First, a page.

Limerick (pronounced "LIM-rick") is a town in York County, Maine, United States. It is part of the Portland–South Portland–Biddeford, Maine metropolitan statistical area. The population was 2,892 at the 2010 census.
This was territory of the Newichewannock Abenaki Indians, whose village was located on the Salmon Falls River. In 1668, Francis Small of Kittery, a trader, bought from Chief Captain Sunday (or Wesumbe) a large tract of land, for which he exchanged two blankets, two gallons of rum, two pounds of gunpowder, four pounds of musket balls and twenty strings of beads. Small thereupon sold half of his interest to Major Nicholas Shapleigh of Eliot, one of the wealthiest merchants in the Piscataqua region.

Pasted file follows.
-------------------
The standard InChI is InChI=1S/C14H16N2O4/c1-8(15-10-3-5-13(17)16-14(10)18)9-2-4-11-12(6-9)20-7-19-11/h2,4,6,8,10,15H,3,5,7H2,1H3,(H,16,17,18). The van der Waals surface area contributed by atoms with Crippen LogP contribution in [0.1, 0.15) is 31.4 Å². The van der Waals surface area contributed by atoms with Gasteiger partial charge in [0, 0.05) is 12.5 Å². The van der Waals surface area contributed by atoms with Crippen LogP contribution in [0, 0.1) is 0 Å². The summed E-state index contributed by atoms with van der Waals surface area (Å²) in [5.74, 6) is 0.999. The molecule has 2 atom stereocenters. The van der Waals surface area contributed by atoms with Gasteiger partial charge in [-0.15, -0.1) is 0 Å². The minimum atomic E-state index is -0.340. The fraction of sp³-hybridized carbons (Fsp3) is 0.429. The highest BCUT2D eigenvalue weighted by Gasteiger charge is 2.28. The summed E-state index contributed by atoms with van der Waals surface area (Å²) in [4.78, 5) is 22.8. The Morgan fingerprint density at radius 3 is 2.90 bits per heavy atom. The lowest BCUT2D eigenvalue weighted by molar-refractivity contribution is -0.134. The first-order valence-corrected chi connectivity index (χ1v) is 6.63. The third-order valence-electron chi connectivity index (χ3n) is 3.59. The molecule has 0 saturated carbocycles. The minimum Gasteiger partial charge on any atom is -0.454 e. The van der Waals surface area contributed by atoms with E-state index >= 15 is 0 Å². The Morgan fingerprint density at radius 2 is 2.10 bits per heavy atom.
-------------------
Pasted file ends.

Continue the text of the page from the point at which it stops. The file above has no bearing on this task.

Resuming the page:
Settlement was delayed, however, by the ongoing French and Indian Wars, which finally ended with the 1763 Treaty of Paris. In 1773, the heirs of Francis Small and Nicholas Shapleigh promised a township to lawyer James Sullivan of Biddeford if he defended their larger claims. Sullivan accepted and in 1775 helped settle Limerick Plantation, named after Limerick in Ireland, his father's birthplace. It would be incorporated on March 6, 1787. Among the early settlers was Dr.